But these systems do exist! I’ve been teaching them (and refining them) for myself for almost 20 years, and for hundreds of other academics for alm
What Radical Change in Academia Looks Like
Why do we struggle to find time to write while the academic establishment requires publications in order to maintain or advance our careers? It’s time for radical change.
Designing your career with intention is a radical idea. Securing your writing at the center of your career is a radical idea. And friends, radical change is what we need in academia! It’s time to move away from the scarcity mindset we’ve been socialized into, and start making decisions from a place of intention instead of a place of fear. To do that, we need to see what needs to change (radically) and then step into our power to make that change. Let’s go!
Scarcity vs. Intention We are led to believe that there is never enough in academia. And that we are ‘on’ 24/7. Right off the bat in grad school, there is no time that is off limits. We are urged to find our own funding and told there is no money for anything. This scarcity mindset continues as we move through our careers. The way it manifests:
Never saying no. Any project that might lead to publication needs to be pursued, because there are never enough publications. Leaving projects languishing in your pipeline that should be cut, just in case. Overextending yourself in teaching and committee work.
“When we live our careers from this place of scarcity, we make fear-based decisions.”
Designing your career with intention is anti-fear and anti-scarcity by definition. Your decisions are based on the intentions you set, not on fear. In our Navigate program, we start by helping you craft your academic mission statement. Then we move through time management, writing and pipeline management and strategy systems to give you the skills you need to design your intentions around that mission statement.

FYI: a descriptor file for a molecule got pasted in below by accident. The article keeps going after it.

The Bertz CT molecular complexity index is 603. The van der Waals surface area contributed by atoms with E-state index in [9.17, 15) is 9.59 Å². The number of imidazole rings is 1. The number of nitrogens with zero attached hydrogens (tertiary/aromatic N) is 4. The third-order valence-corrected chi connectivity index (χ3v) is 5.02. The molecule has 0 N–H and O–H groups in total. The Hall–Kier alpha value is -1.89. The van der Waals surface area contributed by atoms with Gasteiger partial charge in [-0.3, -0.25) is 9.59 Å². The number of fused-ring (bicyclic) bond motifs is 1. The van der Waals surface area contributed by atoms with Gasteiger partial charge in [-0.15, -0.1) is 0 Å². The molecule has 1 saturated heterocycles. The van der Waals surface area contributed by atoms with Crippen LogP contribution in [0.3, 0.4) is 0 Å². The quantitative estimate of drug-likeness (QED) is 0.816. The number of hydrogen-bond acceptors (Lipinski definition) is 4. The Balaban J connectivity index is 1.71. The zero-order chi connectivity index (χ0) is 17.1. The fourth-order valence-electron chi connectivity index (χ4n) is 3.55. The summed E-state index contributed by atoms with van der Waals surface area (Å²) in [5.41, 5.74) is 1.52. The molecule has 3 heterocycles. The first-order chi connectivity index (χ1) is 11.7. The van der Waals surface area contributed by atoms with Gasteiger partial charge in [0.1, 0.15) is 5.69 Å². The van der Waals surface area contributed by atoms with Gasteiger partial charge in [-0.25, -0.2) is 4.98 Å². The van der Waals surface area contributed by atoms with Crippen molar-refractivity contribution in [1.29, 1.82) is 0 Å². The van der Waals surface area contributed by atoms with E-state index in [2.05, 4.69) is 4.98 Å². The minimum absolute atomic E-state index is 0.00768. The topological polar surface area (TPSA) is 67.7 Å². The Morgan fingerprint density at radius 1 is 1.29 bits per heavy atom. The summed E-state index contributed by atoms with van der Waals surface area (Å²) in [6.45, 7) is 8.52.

Why It’s Radical & How Writing Fits In Your writing is the tool you use to make an impact in your field and to move your career forward. While the publications that come from your writing are an expected part of advancing your career, no one else is checking in with you to make sure you get your writing done. Centering your writing, giving it the spot it needs to have in order to propel your career, is a radical act because you are putting yourself and your needs first.
“The fight to center your writing and scholarship is a microcosm of the fight for change, impact, and justice.”
The radical part is a womxn getting what she wants and needs. Anchoring your writing at the center of your career is focusing on you rather than what everyone else at your institution needs or wants. And friends, that is radical! And it is just what academia needs to drive change on a larger scale. It’s time to put writing where it belongs!
“Making sure writing gets this prioritized place it deserves in your career is equivalent to making sure you get this prioritized place that you deserve in your career.”
Are You Ready?? If these ideas resonate with you, and you’re ready for some radical change in your own life and career, it might be time for you to join us in Navigate! Enrollment opens on April 27 and we start up in May.
We’re calling this cohort “The Radical Cohort” because we’re seeking to make radical inner change that leads to radical outer change. This means: designing a career with intention, not suffering, feeling calm and collected, and exercising powerful agency over our lives and careers. We’ll teach you 10 systems to help you accomplish these radical changes.
Be sure to get on the waitlist to be the first to get more information and the chance to sign up! Sign ups will open first to our Momentum members, then to the waitlist, and then to the public, and the first 10 to enroll with get a free spot in our next 2 and a half day virtual retreat!
Be sure to get on the waitlist here: https://www.cathymazak.com/navigate-w
Controlling Your Career vs. Setting Intentions